25 Markku Stenborg: Kilpailu- ja yhtiöoikeuden taloustiede24 Joensuu Critical Elasticity of Demand and Loss Break-even condition is Q(P 0 )(P 0 – C) = Q(P 1 )(P 1 – C) where P 1 = break-even price Rearranging: Q(P 1 )/Q(P 0 ) = (P 0 – C)/(P 1 – C) Using definitions of T and L: For linear demand Q = (A - P)/B: –Recall elasticity of demand here is e(P 0 ) = P 0 /(A - P 0 ), which gives Q(P 1 )/Q(P 0 ) = 1 - Le(P 0 ) Break-even requires Q(P 1 )/Q(P 0 ) = L/(L+T) so this gives us L/(M+T) = 1 – Te(P 0 ), and solving gives us critical elasticity e(P 0 ) = 1/(L+T)

26 Markku Stenborg: Kilpailu- ja yhtiöoikeuden taloustiede25 Joensuu Critical Elasticity of Demand and Loss –When demand is isoelastic, break-even elasticity is e(P 0 ) = [log(L+T) – log(L)]/log(1+T) Critical sales loss for a price increase = proportionate decrease in quantity sold as a result of the price increase large enough to make price increase unprofitable Sales loss resulting from price P 0  P 1 is 1 - Q(P 1 )/Q(P 0 ) For linear demand Q = (A–P)/B we can write this as 1 – Q(P 1 )/Q(P 0 ) = 1 – (A – P 1 )/(A – P 0 ) = [(P 1 – P 0 )/P 0 ][P 0 /(A – P 0 )] = Te(P 0 ) Applying break-even value of e(P 0 ) derived above gives value for break even critical sales loss Y = T/(L+T) If actual sales-loss after price increase is less than Y, it is profitable to increase price –The break-even value of the critical sales loss is the same for both linear and isoelastic demand curves

27 Markku Stenborg: Kilpailu- ja yhtiöoikeuden taloustiede26 Joensuu Critical Elasticity of Demand and Loss Relationship between market power index L, and critical e and Y for 5 % price increase: L %eY % Cross-Price Elasticity Sometimes in case law market definition is based on cross-price elasticity of demand Cross price elasticity of demand e ij = (dQ i /dP j )/(Q i /P j ), where Q i and P i denote the quantity and price of products i and j Cross price elasticity = How demand for good i reacts to price increase of good j? Sounds like nice idea to delineate markets: goods belong to same relevant market if they are good-enough substitutes

28 Markku Stenborg: Kilpailu- ja yhtiöoikeuden taloustiede27 Joensuu Critical Elasticity of Demand and Loss Rule used in some competition cases: –Goods i and j are on same market if cross-price elasticity is large enough and otherwise are on different markets Cross price elasticity is not a good measure for market delineation –Market delineation is not question of how much demand will flow from i to j as P i increases Cross-price elasticity is usually not symmetric, e ij  e ji –e ij : ”i and j on same mkt” and e ij : ”i and j on different mkt” is possible Even if a cross price elasticity is small, market need not be narrow, as there may be many other goods that restrict the market power of hypothetical monopolist –If there are many substitutes, price increase will divert demand to many goods  cross price elasticity must be small –This indicates competition, not sepatate markets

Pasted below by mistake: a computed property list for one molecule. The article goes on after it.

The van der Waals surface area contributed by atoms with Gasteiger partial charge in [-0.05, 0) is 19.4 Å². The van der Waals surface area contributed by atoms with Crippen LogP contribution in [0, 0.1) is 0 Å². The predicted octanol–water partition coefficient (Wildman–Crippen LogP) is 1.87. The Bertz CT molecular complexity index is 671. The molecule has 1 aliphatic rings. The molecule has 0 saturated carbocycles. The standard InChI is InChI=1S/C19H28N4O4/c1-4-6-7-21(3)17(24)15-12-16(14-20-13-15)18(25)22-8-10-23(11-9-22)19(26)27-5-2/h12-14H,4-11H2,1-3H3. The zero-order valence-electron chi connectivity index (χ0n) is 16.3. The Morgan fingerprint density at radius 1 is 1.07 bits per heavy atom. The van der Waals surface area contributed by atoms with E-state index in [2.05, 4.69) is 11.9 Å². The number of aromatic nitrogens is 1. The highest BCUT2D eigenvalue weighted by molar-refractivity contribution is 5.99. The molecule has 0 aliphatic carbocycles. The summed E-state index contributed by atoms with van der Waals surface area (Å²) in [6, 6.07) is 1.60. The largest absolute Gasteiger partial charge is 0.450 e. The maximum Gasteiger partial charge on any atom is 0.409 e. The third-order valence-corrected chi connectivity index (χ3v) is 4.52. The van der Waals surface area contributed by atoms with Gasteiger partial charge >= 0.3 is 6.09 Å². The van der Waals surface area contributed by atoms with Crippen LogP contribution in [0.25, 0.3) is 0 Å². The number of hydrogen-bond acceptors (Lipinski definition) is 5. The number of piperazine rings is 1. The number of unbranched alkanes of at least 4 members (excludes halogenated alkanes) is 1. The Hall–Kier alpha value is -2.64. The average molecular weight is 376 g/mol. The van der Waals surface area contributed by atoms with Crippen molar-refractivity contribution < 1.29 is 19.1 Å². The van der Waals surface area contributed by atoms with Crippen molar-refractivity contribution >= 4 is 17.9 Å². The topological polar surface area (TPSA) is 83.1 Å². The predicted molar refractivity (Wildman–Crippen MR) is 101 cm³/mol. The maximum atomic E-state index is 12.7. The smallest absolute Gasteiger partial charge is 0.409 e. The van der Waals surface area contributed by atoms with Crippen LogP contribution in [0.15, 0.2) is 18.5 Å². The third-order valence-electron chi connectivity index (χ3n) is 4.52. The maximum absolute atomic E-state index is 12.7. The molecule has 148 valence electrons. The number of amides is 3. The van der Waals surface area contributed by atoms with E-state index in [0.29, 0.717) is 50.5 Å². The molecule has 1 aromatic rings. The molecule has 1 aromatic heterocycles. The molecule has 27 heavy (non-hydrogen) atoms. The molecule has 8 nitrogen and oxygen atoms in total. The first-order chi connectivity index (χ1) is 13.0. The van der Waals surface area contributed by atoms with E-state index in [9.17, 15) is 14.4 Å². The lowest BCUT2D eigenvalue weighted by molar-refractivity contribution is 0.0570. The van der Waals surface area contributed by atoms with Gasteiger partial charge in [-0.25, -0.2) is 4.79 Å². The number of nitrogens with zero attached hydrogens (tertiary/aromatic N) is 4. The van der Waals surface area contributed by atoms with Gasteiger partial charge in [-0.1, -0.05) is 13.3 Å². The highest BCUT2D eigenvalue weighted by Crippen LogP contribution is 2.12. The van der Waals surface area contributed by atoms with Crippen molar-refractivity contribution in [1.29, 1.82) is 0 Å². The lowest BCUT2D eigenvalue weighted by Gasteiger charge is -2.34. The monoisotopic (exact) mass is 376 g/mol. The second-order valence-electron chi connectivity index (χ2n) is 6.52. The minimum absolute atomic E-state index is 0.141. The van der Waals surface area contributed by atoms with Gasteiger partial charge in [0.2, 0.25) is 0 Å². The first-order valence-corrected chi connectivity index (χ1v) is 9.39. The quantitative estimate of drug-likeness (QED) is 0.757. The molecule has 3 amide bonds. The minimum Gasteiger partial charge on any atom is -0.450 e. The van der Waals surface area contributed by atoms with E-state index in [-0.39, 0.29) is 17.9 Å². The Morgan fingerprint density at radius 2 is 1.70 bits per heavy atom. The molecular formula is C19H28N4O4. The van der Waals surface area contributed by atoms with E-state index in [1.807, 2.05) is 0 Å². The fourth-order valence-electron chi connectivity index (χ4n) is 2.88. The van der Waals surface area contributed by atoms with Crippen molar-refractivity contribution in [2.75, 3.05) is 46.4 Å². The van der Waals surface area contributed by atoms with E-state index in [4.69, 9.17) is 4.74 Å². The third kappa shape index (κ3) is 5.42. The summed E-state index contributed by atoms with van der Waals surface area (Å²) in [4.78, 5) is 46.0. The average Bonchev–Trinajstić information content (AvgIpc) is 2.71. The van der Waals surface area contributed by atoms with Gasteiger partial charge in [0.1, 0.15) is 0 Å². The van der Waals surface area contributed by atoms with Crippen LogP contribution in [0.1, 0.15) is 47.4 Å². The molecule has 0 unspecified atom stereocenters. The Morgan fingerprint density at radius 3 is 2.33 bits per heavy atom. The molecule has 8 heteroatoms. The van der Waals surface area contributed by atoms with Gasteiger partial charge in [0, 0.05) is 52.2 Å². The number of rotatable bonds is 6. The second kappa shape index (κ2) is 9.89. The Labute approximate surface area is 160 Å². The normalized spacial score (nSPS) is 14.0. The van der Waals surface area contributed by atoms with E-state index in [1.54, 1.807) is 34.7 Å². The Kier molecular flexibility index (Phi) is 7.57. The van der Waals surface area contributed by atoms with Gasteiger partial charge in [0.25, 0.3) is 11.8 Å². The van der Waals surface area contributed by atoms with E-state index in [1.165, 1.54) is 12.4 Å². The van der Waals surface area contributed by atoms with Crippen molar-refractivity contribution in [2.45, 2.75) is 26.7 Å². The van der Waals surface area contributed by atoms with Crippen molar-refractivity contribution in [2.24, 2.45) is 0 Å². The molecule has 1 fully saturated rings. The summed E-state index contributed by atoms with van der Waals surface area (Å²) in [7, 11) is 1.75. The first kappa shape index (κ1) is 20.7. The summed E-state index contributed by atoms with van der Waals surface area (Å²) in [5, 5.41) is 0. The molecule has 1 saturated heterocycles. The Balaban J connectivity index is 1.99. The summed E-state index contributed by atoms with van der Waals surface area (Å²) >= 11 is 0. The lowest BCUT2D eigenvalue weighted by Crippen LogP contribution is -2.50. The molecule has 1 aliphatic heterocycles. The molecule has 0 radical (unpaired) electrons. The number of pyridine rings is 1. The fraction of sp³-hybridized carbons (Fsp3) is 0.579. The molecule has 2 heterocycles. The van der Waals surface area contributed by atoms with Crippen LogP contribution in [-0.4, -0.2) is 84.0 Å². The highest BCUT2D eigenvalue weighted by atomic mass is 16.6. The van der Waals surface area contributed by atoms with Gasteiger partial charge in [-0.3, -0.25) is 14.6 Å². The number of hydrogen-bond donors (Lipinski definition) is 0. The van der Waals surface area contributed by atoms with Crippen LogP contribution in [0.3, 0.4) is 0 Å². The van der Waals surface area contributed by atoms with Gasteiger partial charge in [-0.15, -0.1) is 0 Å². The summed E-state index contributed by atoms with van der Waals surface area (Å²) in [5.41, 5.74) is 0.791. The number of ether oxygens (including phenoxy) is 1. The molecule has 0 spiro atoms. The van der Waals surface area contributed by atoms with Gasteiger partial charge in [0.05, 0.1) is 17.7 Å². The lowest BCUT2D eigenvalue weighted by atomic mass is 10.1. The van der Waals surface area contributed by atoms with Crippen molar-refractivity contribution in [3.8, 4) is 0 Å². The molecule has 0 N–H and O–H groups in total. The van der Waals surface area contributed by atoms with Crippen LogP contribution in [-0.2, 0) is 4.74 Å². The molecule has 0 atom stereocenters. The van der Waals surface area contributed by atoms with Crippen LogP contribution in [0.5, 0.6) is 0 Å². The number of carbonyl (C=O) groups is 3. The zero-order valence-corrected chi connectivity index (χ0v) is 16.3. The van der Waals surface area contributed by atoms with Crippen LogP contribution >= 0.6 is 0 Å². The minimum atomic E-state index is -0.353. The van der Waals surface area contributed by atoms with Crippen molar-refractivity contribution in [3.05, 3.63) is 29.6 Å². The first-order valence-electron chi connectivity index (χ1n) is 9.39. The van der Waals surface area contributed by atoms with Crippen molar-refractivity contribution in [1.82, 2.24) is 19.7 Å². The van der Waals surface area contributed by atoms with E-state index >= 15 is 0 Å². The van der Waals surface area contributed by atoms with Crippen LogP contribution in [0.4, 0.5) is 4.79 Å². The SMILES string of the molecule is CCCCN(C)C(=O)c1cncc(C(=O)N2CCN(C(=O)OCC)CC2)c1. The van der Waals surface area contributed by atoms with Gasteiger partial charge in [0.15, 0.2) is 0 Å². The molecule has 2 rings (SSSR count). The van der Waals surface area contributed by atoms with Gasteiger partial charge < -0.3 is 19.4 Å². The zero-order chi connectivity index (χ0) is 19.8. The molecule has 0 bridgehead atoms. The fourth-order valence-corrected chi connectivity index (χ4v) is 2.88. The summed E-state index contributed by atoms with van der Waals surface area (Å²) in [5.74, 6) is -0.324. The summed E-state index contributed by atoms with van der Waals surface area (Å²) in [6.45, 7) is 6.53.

29 Markku Stenborg: Kilpailu- ja yhtiöoikeuden taloustiede28 Joensuu Critical Elasticity of Demand and Loss Price and cross price elasticities are connected: –Own-price elasticity = 1 + weighted average of all cross-price elasticities Weight: share of income in relation to share of income of the good in question ”Cellophane Fallacy” US Supreme Court: high cross price elasticy between cellophane and paper wrapping  relevant market wider than cellophane  Du Pont not dominant –Also SSNIP test ignores fact that firm may already have market power Firm with market power wants to increase price to level where competition constrains start to bite –Demand usually turns more elastic as price increases

30 Markku Stenborg: Kilpailu- ja yhtiöoikeuden taloustiede29 Joensuu Critical Elasticity of Demand and Loss Then goods actually outside of relevant market seem to be substitutes High cross price elasticy indication of use of market power, not an indication of wide market Cellophane fallacy means that different approach is required in abuse of dominance cases